Unlike in Vietnam, the CIA-led operation in Laos didn’t lead to the massive deployment of U.S. troops and eventual loss of American lives. What the CIA did was to train and build a Lao paramilitary force composed mainly of Hmong natives who fought and died fighting the communists. The CIA’s work in Laos was later credited (unofficially, of course) for delaying the victory of the Vietcong by redirecting the focus of the northern Vietnamese military. This was done with little political noise in the United States because it didn’t involve the sending of troops, aside from maintaining the secrecy of the operation which lasted for almost two decades.

Never mind that the fields of Laos continue to be littered with unexploded bombs up to this day. As far as the CIA is concerned, its Laos operation provided the agency with the know-how and valuable field experience on how to conduct a war without openly declaring war. After Laos, the CIA emerged as a central player in implementing the foreign policy of the United States. More importantly, it became an enormous military machine which can confidently demand a significant appropriation from the government to be used for training various paramilitary troops across the world.

The CIA operations in Laos during the Vietnam War is not without its modern parallels, as a quick glance at the news would remind us. Anti-communism is replaced by anti-terrorism, surveillance and bomb operations are now done by drones, but paramilitary troops are still being used in conflict zones. There’s no direct link with the CIA, of course. But the imprints which we first saw in Laos are discernible. Only this time, the money used to finance these small wars are bigger and more costly to the American public.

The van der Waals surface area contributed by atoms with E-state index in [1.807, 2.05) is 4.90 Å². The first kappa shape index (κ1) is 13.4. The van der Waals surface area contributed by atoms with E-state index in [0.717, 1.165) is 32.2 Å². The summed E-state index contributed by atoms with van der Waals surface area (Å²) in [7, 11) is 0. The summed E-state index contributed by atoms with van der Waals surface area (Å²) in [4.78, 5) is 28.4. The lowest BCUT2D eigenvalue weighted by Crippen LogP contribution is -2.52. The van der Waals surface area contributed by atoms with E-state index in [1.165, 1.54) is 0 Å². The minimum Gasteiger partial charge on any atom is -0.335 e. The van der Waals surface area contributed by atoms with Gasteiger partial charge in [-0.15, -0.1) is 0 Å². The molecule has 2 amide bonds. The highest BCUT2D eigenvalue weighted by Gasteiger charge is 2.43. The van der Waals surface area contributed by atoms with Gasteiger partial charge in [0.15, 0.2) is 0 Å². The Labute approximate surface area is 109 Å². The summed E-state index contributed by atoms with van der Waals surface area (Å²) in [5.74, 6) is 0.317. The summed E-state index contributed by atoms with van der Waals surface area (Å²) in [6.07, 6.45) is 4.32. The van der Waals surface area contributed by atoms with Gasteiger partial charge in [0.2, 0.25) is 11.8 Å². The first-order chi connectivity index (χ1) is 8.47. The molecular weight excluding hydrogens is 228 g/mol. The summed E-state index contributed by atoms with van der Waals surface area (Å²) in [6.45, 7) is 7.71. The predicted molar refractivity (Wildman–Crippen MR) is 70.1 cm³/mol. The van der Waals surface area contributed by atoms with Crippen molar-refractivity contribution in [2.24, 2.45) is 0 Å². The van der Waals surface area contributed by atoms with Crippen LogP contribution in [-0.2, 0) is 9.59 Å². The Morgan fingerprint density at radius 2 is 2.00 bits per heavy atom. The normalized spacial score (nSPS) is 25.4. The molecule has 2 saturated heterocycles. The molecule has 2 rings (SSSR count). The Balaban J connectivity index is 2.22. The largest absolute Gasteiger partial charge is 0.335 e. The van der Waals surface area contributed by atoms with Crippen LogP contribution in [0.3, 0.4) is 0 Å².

The CIA history in Laos provides a cautionary tale of how a supposedly minor tactical operation could mutate into a monstrous military undertaking. This is especially the case if there is no public accountability and transparency, particularly regarding the use of funds for these covert operations. Seen from the narrow prism of U.S. domestic politics, public pressure can be avoided as long as civilian casualties and collateral damage are mainly members of the local population. But for the countries where the CIA is operating, the fundamental issue is the military and political intervention of a foreign power.

It is interesting to note that a few months before the official celebration of the 50th anniversary of ASEAN, several leaders in the region were complaining about US intervention in their countries. These leaders, who are facing corruption and human rights cases, could be simply trying to divert public attention; but their rants have historical basis.

After all, it was the CIA which supervised the long war in Laos; and even its online museum acknowledged the agency’s various hitherto secret activities in the region in the 20th century. It is accused of supporting paramilitary networks that later became uncontrollable such as the Taliban, Abu Sayyaf in the Philippines and even ISIS. The point is less whether or not these accusations hold up; at the very lease, they can serve as a grain of truth that is in every good lie.

There are numerous speculations about what the CIA is doing today. Most of the time these are dismissed as part of baseless conspiracy theories. But the publication of studies based on declassified CIA documents has provided the public with better knowledge about the appalling extent and magnitude of U.S. military operations around the world.

But is the CIA really capable of managing wars? And can it really build a local army in a foreign country? Laos offers an answer, but also raises many more other questions.